Snow Removal

I've long thought about putting a flamethrower on the front of a car to melt snow and ice before you drive across it. Now I've realized that a flamethrower is impractical, but what about a high-powered microwave emitter?

—Matt Van Opens

Believe it or not, your flamethrower idea is actually the more practical of the two. The flamethrower also has the advantage that, unlike the microwave, it won't interfere with wifi (unless you aim it directly at the router).

I'm writing this article from Boston, which is currently buried under a truly ridiculous amount of snow. We've had more snow in the past 30 days than Anchorage, Alaska usually gets in an entire winter.[1]Meanwhile, Anchorage is on Twitter wondering where their snow went and threatening revenge. Here's a neat visualization of the atmospheric pattern during these polar vortexes. Vortices. Whatever. Our transit system has broken down and our roofs[2]Tolkien prefers rooves. are collapsing. The mayor gave a press conference in which he announced, "I don't know what to say to anybody anymore. Hopefully it will stop eventually."

So snow removal is on all our minds.

But snow is hard to melt. (And we've been trying[3]I love that tweet because it sort of sounds like it comes from an alternate fairy-tale universe where cities farm snow and snow-melters form the base of the economy.) Your microwave idea certainly sounds like it should be more practical than a flamethrower. Microwaves seem clean and efficient; after all, we don't use flamethrowers in our kitchens.

But there's a big problem: Microwaves heat water very well, but they don't really work on ice.

Fortunately, there are other ways to get energy into the ice. In addition to your flamethrower suggestion, you could, for example, use infrared heat lamps or lasers.[4]Pick a frequency where snow has a low albedo; otherwise, the FBI may hunt you down for lasering aircraft. But whatever you use, you'll run into another problem: It takes an awful lot of energy to melt snow.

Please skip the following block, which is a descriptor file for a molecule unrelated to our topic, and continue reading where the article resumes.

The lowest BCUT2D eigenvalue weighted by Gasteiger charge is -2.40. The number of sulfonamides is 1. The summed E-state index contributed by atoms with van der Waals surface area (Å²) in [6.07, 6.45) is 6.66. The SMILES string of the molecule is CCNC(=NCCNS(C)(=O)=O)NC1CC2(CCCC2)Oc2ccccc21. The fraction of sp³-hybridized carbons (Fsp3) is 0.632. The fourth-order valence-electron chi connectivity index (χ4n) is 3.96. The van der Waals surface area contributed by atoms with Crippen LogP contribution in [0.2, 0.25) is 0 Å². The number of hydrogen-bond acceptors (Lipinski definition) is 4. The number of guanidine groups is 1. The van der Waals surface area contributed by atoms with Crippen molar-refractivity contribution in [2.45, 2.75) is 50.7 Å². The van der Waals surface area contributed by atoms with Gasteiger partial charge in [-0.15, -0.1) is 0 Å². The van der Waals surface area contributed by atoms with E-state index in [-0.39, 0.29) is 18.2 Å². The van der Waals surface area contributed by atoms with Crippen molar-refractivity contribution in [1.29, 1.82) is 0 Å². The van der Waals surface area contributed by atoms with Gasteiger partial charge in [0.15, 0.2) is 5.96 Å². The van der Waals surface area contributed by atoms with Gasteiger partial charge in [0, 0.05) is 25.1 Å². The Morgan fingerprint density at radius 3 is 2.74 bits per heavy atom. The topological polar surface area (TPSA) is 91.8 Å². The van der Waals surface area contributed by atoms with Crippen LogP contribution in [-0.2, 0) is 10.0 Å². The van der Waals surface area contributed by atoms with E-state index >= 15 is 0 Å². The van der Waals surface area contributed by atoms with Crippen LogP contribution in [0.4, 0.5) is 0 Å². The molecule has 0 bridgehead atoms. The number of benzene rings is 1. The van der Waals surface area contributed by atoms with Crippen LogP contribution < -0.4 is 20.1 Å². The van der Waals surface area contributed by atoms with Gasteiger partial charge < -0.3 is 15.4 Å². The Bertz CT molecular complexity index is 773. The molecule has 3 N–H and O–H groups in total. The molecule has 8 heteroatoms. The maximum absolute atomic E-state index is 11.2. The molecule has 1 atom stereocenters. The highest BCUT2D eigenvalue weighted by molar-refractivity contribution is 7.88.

Melting a gram of snow takes about 335 joules of energy. To put that another way, a 60-watt lightbulb is capable of melting about a pound of snow an hour.

A foot of snow contains roughly the same amount of water as an inch of rain, give or take. Let's assume you've had a decent snowstorm of about a foot[5]For the record, by this standard, Boston has had a "decent snowstorm" every few days for the past month.—meaning an inch worth of water—and that you want to melt a 9-foot-wide swath while driving along at 55 mph.

Luckily, this happens to be one of those happy physics situations where we can just multiply together every number we're looking at, and the answer turns out to be the measurement we want:

\[55\text{ mph}\times1\text{ inch}\times9\text{ feet}\times\text{water density}\times335\tfrac{\text{J}}{\text{gram}}=574\text{ megawatts}\]

Unfortunately, it's not the answer we'd like. The nuclear reactor on an aircraft carrier, for example, produces less than 200 megawatts. To melt snow in front of your car, you'd need three of those.

What about your your original flamethrower idea?

Gasoline may have a phenomenally high energy density, but it's not high enough. No matter how big the tank on your flamethrower was, you'd run out of fuel constantly.

Gas mileage in the US is often measured in "miles per gallon" of gasoline. With your flamethrower guzzling fuel, your mileage would be about 17 feet per gallon.

You might be better off dropping the flamethrower entirely. Instead, take a cue from the rail agencies, who use jet-engine-powered snowblowers to clear train tracks.

In the end, it's easier to just move the snow out of your way.